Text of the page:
One more thing that you learn quite early on is that your character is rather… laughable, considering he is supposed to be the heroic protagonist in all of this. With what seems to be a pretty serious plotline rolling out in which he has forgotten his identity and his path, the character seems to take a far too casual attitude towards his situation and his actions. If his interactions during the first encounter with another character in the game don’t reveal this straight away to you, quotes such as “awesome sauce” will soon make you question the nature of what this game is supposed to feel like and what it is supposed to be about. It is almost as if a character from one game has been placed in the world from another, and the connection between character and story is volatile at best.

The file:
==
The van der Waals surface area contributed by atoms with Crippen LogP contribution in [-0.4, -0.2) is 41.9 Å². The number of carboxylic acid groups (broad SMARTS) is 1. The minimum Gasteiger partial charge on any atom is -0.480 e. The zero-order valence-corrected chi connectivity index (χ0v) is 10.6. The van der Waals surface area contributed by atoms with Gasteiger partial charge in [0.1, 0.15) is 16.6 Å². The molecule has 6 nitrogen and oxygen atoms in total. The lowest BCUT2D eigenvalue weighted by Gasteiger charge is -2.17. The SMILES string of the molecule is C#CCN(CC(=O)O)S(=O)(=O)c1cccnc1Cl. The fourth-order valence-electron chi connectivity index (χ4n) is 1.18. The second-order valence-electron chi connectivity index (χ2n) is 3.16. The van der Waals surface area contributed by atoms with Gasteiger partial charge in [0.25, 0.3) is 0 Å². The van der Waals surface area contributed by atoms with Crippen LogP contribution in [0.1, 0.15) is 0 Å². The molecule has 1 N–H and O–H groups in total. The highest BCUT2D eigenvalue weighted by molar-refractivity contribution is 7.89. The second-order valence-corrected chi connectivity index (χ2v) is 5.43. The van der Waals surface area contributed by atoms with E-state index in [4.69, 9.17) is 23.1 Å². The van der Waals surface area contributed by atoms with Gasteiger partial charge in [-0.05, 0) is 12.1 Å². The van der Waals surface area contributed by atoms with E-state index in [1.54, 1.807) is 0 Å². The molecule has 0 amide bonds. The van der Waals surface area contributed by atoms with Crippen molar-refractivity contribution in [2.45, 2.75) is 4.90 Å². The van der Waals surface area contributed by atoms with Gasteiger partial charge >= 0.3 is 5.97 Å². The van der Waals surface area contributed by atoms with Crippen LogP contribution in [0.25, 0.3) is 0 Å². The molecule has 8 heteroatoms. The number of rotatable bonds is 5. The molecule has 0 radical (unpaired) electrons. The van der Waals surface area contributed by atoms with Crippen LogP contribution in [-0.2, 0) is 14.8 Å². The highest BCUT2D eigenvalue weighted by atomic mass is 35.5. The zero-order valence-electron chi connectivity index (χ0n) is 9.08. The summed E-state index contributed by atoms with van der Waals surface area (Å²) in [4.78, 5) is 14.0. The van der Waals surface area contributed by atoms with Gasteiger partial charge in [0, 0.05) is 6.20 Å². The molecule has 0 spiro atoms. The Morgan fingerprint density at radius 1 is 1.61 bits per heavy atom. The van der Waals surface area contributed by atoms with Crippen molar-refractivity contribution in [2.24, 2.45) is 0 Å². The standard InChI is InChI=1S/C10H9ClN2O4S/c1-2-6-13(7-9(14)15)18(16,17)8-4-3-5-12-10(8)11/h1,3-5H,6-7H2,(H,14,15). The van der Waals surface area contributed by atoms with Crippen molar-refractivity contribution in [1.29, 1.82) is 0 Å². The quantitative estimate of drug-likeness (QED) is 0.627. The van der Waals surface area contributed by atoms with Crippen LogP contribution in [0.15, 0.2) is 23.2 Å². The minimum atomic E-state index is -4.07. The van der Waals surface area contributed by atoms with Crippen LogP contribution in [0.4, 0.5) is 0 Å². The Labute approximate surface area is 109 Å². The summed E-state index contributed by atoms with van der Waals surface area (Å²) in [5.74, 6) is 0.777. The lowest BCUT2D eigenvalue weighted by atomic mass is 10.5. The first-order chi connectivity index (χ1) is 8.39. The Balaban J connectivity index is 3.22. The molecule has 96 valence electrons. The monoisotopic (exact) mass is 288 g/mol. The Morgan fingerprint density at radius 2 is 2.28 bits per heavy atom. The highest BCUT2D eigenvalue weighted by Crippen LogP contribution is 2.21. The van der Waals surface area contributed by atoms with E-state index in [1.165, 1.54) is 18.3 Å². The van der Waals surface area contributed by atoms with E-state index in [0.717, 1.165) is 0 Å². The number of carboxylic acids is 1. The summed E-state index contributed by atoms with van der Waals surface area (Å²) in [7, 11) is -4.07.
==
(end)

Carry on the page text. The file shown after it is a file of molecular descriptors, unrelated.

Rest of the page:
The gameplay is a little shaky then, that has been established, but the work which has been done with this title graphically is magnificent. The 2.5D world which has been created is beautiful, and when compared to the original version of the game it is impossible to say that there hasn’t been an incredible leap forward in this area of development. It is also nice to see a regenerated title which claims to be HD and actually genuinely is. Where titles such as Hitman HD or Silent Hill HD failed to inspire or even show signs of any kind of high definition graphics, this game achieves this with honours. The accompanying audio elements, namely the sound effects and voice acting, can also appropriately be included under this HD heading, both being strong positives of the game alongside its appearance. It is just a shame then that the script beneath this voice acting causes your character to appear as, well, a bit of a dick.